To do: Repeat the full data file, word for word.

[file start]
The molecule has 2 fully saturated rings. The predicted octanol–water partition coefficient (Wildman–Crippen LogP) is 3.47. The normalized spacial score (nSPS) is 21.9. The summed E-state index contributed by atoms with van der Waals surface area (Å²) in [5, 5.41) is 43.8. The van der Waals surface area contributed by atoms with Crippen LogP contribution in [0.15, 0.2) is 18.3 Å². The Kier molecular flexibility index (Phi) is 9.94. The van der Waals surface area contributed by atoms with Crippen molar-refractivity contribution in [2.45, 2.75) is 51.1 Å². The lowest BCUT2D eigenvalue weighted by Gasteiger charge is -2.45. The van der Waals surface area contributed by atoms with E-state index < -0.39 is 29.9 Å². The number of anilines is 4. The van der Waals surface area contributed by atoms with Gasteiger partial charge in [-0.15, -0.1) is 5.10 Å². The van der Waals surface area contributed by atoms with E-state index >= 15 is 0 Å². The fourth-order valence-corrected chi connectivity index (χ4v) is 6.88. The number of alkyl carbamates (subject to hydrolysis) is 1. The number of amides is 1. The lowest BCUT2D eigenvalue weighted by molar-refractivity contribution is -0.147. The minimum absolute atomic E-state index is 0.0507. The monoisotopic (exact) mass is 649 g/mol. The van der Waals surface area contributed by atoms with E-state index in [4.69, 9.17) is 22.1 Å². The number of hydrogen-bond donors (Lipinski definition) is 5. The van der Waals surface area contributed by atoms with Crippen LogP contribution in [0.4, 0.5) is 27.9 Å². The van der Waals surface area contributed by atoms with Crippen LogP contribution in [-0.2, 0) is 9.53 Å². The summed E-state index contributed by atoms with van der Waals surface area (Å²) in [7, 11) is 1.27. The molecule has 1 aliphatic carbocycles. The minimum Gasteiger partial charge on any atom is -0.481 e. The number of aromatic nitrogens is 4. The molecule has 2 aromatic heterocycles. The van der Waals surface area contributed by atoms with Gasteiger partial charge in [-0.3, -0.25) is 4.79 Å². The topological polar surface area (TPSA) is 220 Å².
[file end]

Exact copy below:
The molecule has 2 fully saturated rings. The predicted octanol–water partition coefficient (Wildman–Crippen LogP) is 3.47. The normalized spacial score (nSPS) is 21.9. The summed E-state index contributed by atoms with van der Waals surface area (Å²) in [5, 5.41) is 43.8. The van der Waals surface area contributed by atoms with Crippen LogP contribution in [0.15, 0.2) is 18.3 Å². The Kier molecular flexibility index (Phi) is 9.94. The van der Waals surface area contributed by atoms with Crippen molar-refractivity contribution in [2.45, 2.75) is 51.1 Å². The lowest BCUT2D eigenvalue weighted by Gasteiger charge is -2.45. The van der Waals surface area contributed by atoms with E-state index < -0.39 is 29.9 Å². The number of anilines is 4. The van der Waals surface area contributed by atoms with Gasteiger partial charge in [-0.15, -0.1) is 5.10 Å². The van der Waals surface area contributed by atoms with E-state index >= 15 is 0 Å². The fourth-order valence-corrected chi connectivity index (χ4v) is 6.88. The number of alkyl carbamates (subject to hydrolysis) is 1. The number of amides is 1. The lowest BCUT2D eigenvalue weighted by molar-refractivity contribution is -0.147. The minimum absolute atomic E-state index is 0.0507. The monoisotopic (exact) mass is 649 g/mol. The van der Waals surface area contributed by atoms with E-state index in [4.69, 9.17) is 22.1 Å². The number of hydrogen-bond donors (Lipinski definition) is 5. The van der Waals surface area contributed by atoms with Crippen LogP contribution in [0.4, 0.5) is 27.9 Å². The van der Waals surface area contributed by atoms with Crippen LogP contribution in [-0.2, 0) is 9.53 Å². The summed E-state index contributed by atoms with van der Waals surface area (Å²) in [7, 11) is 1.27. The molecule has 1 aliphatic carbocycles. The minimum Gasteiger partial charge on any atom is -0.481 e. The number of aromatic nitrogens is 4. The molecule has 2 aromatic heterocycles. The van der Waals surface area contributed by atoms with Gasteiger partial charge in [-0.3, -0.25) is 4.79 Å². The topological polar surface area (TPSA) is 220 Å².